Jay Leno gives his Shogun the spotlight this week, and he shows why this hatch was one of the hottest vehicles on the street when it went on sale.
Ford and the National Highway Traffic Safety Administration have issued a recall for some 83,250 vehicles in the US, for an issue with halfshafts. More specifically a "halfshaft retention circlip" might not have been properly installed on affected vehicles, with the result being halfshafts that may move improperly or disengage completely from the linkshaft while driving. The NHTSA release also notes that the issue may occur "without prior warning" which obviously factors in to the timeliness of
Ford is announcing six separate recalls for a variety of issues affecting a dozen models and a total of 100,610 vehicles in North America. However, according to Ford spokesperson Kelli Felker, "None of them have caused accidents or injuries." Half of them cover fewer than 1,000 cars.
Generally, cars get bigger and heavier as they get older. That's why it looks so ridiculous when you park a classic Mini next to a modern version. The same can be said of the Corvette, the BMW 3 Series, Porsche 911 and, of course, the Ford Taurus. In the Taurus' case, though, that size has become a liability, particularly because the big brute isn't nearly as sizable on the inside as it is on the out.
Back in September, Ford announced a non-pursuit version of its Police Interceptor Sedan, which swaps out a choice of two V6 engines for a fuel-efficient 2.0-liter EcoBoost inline four-cylinder. This Special Service Police Sedan will be marketed to law enforcement agencies looking to cut fuel costs and don't need the extra power.
A high-speed chase involving an allegedly drunk driver ended in a rather scary crash on Highway 41 in Milwaukee, WI in the wee hours of Monday morning. The driver of the Ford Taurus, 40-year-old Kevin Hutchins, hit speeds of up to 109 miles per hour, with three police cars in pursuit.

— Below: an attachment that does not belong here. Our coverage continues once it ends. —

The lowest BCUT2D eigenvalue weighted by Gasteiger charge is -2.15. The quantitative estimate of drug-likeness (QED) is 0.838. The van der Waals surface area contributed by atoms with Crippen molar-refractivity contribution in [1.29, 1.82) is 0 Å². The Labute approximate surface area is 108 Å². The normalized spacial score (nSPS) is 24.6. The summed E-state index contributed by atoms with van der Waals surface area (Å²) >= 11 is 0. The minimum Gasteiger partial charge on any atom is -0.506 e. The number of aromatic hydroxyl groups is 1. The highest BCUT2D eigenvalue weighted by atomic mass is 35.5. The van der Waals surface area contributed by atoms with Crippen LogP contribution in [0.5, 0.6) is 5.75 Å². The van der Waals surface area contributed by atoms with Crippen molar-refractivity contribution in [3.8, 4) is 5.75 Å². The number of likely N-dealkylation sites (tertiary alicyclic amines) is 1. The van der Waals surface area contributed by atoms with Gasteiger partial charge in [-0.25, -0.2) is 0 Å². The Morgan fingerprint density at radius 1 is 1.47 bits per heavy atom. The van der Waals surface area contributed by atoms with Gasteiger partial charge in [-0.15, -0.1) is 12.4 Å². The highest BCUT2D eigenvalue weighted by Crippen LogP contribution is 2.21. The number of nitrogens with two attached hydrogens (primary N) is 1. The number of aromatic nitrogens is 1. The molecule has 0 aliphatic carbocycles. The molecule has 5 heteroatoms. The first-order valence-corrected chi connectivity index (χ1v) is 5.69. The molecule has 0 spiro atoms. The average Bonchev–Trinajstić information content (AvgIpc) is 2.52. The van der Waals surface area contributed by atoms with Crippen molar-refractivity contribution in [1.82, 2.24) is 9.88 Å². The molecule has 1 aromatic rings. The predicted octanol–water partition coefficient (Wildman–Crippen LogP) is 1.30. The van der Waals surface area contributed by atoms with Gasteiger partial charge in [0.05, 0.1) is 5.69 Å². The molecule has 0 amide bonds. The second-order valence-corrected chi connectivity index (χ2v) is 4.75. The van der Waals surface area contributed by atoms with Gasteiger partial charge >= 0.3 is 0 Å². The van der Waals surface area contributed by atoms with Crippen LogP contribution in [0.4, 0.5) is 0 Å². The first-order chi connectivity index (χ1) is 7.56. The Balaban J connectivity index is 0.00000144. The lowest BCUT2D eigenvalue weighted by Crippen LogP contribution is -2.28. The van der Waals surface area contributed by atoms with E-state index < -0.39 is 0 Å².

In a show of generosity in mid-August, Detroit's business leaders donated $8 million to the Police Department and Fire Department in order to buy 100 new police vehicles and 23 EMS ambulances. But now officers have discovered – and complained – that the police vehicles have glaring safety issues, Deadline Detroit reports. It is not made clear what models of the fleet vehicles – which include police versions of the Ford Taurus, the Chevrolet Caprice and the Dodge Charger –
Just last month, Ford announced its first-ever non-pursuit-rated version of the Police Interceptor sedan for agencies looking to maximize fuel economy, but that doesn't mean that Ford is giving up on chasing down the bad guys. While the Dodge Charger can lay claim to the fastest lap time at the Grattan Raceway test facility held by the Michigan State Police, the results are now in for the Police Vehicle Evaluation acceleration tests. And Ford's Police Interceptor duo (sedan and utility) came out
Ford announced its first non-pursuit-rated Police Interceptor ever, based on the Taurus, which employs the smaller 2.0-liter EcoBoost four-cylinder engine in place of similar pursuit-rated Police Interceptors powered by naturally aspirated 3.5-liter and 3.7-liter V6s and the top-spec 3.5-liter EcoBoost V6. Officially called the Special Service Police sedan, the car was commissioned at the request of law-enforcement agencies that desire a more fuel-efficient vehicle for detectives, administrators
According to The Detroit News, Ford is issuing three separate recalls on new 2013 models, one of which affects 465,000 vehicles. That largest recall comes as the result of 600 complaints of fuel leaks, which could lead to a fire risk, the report indicates. Included in the 465k-unit recall are the 2013 Explorer, Flex, Fusion, Taurus and Police Interceptor sedan, as well as the Lincoln MKS, MKT and MKZ.
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